Oil Prices on the Rise Amid Frosty Weather in Texas, Possible Norway Strikes

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Last week, the US Energy Information Administration said it expected Brent crude oil prices to average $56 per barrel in the first quarter and $52 over the rest of the year.

US West Texas Intermediate futures surged by 2.5 percent Monday, higher than $60 per barrel for the first time in more than a year, while Brent crude hit $63.

The prices continue to rise amid the fall of Permian oil production by one million barrels per day (bpd) as temperatures tanked to minus 18 degrees Celsius (1 Fahrenheit) in some parts of Texas.

Due to the low temperatures, the Texas state electricity grid is struggling to cope with a surge in demand. It’s introduced rotating outages as a result.

This comes as Russian Deputy Prime Minister Alexander Novak said on Sunday that oil would cost, on average, between $45 to $60 per barrel in 2021, telling the Rossiya 1 broadcaster that the oil market has partially recovered after the crisis linked to the COVID-19 pandemic.

“Energy prices have got another boost as a result of extremely cold weather in the US,” Warren Patterson, head of commodities strategy at ING Group said, Bloomberg reports.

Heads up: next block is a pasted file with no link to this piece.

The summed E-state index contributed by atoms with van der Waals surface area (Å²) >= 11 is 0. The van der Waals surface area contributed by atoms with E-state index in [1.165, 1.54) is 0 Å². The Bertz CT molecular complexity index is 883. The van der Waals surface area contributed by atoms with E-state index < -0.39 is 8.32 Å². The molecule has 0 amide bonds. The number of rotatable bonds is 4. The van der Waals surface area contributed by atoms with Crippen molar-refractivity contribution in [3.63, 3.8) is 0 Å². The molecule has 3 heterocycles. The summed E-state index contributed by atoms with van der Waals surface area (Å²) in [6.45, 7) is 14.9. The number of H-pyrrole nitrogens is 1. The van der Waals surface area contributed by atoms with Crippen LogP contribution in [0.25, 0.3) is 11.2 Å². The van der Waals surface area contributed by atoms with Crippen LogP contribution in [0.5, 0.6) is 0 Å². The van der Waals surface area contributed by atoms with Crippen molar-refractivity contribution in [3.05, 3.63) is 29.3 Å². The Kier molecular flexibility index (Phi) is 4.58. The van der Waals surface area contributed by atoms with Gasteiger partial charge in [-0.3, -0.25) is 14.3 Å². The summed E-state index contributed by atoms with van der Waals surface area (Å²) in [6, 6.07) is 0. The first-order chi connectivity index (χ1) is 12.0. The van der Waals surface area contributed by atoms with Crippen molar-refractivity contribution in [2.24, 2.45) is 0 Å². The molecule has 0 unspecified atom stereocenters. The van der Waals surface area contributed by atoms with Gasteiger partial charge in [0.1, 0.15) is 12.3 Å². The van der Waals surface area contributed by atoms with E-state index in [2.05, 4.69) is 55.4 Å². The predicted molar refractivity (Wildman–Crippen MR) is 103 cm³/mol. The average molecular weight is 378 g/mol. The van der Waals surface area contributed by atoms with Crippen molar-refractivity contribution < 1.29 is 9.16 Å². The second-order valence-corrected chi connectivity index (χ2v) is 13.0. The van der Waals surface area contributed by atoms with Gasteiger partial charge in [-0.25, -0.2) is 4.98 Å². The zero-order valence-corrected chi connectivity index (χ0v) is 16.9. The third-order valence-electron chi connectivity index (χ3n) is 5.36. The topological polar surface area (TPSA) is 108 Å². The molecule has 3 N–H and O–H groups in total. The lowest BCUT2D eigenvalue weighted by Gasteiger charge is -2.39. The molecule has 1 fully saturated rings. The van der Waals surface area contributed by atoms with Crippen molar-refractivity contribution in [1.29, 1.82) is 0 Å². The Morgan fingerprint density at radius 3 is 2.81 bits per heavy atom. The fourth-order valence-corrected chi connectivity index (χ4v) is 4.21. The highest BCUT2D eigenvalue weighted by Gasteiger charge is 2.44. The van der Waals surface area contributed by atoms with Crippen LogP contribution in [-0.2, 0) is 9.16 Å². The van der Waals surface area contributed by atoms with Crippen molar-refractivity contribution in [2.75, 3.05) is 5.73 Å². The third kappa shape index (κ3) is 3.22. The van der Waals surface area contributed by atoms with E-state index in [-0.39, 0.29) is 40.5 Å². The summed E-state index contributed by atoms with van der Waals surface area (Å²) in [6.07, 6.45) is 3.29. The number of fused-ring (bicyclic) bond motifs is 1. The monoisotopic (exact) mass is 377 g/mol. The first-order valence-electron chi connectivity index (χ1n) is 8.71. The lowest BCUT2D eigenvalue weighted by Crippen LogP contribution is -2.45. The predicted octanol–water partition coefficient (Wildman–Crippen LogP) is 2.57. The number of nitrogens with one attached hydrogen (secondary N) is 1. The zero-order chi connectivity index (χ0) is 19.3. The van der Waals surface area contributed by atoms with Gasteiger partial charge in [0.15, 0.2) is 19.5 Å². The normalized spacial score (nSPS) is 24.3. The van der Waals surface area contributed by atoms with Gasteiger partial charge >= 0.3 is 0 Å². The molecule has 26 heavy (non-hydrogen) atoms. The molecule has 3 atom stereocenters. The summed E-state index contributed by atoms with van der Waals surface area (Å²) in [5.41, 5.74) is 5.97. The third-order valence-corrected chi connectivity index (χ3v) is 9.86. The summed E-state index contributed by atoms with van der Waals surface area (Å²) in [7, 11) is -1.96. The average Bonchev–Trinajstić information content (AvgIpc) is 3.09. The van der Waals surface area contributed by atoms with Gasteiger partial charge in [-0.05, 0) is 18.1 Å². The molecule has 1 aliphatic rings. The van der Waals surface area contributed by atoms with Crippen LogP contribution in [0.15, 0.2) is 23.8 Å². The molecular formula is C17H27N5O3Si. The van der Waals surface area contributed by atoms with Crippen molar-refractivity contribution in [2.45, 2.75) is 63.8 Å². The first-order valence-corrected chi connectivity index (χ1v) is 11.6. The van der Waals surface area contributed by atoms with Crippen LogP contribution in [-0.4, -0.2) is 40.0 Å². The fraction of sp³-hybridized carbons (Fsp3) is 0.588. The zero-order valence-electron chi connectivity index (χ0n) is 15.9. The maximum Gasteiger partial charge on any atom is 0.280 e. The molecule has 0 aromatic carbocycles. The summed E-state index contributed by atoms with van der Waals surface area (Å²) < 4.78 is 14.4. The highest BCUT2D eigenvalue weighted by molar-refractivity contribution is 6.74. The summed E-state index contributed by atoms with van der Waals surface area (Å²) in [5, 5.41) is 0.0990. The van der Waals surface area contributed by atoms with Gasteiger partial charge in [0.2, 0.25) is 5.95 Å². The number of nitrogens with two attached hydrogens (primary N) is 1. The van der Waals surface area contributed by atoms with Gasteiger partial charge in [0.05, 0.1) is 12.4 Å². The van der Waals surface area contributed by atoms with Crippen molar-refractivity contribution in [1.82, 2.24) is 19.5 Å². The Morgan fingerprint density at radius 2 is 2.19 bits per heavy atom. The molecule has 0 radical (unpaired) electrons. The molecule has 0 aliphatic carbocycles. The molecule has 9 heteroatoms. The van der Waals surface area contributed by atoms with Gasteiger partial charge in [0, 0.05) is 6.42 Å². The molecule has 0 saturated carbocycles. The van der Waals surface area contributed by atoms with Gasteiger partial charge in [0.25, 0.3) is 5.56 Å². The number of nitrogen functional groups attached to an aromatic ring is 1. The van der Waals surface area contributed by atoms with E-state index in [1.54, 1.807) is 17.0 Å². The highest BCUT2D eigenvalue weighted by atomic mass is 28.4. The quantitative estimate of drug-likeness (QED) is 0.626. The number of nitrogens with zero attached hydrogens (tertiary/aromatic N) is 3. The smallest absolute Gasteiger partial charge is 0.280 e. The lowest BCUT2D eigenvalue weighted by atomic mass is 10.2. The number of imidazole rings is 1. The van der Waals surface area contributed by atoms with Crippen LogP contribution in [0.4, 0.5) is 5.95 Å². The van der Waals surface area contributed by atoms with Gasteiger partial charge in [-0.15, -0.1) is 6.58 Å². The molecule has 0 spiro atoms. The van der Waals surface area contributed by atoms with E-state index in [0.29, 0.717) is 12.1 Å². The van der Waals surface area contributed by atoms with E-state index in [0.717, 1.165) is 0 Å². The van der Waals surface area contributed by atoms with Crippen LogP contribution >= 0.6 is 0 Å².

The price of oil has risen to its highest level since 20 January this year due largely to recovering fuel demand. 

The market could also be affected by supply risks linked to a potential protest in Norway, where workers are set to decide if they will go on strike this week at the country’s largest oil loading terminal, which would drastically reduce the country’s crude output and natural gas exports by up to 40 percent.

Earlier this month, the fresh OPEC report indicated that the compliance of member states with the oil cuts agreement increased to 108 percent last month, compared to the 102 percent in December.

Sourse: sputniknews.com

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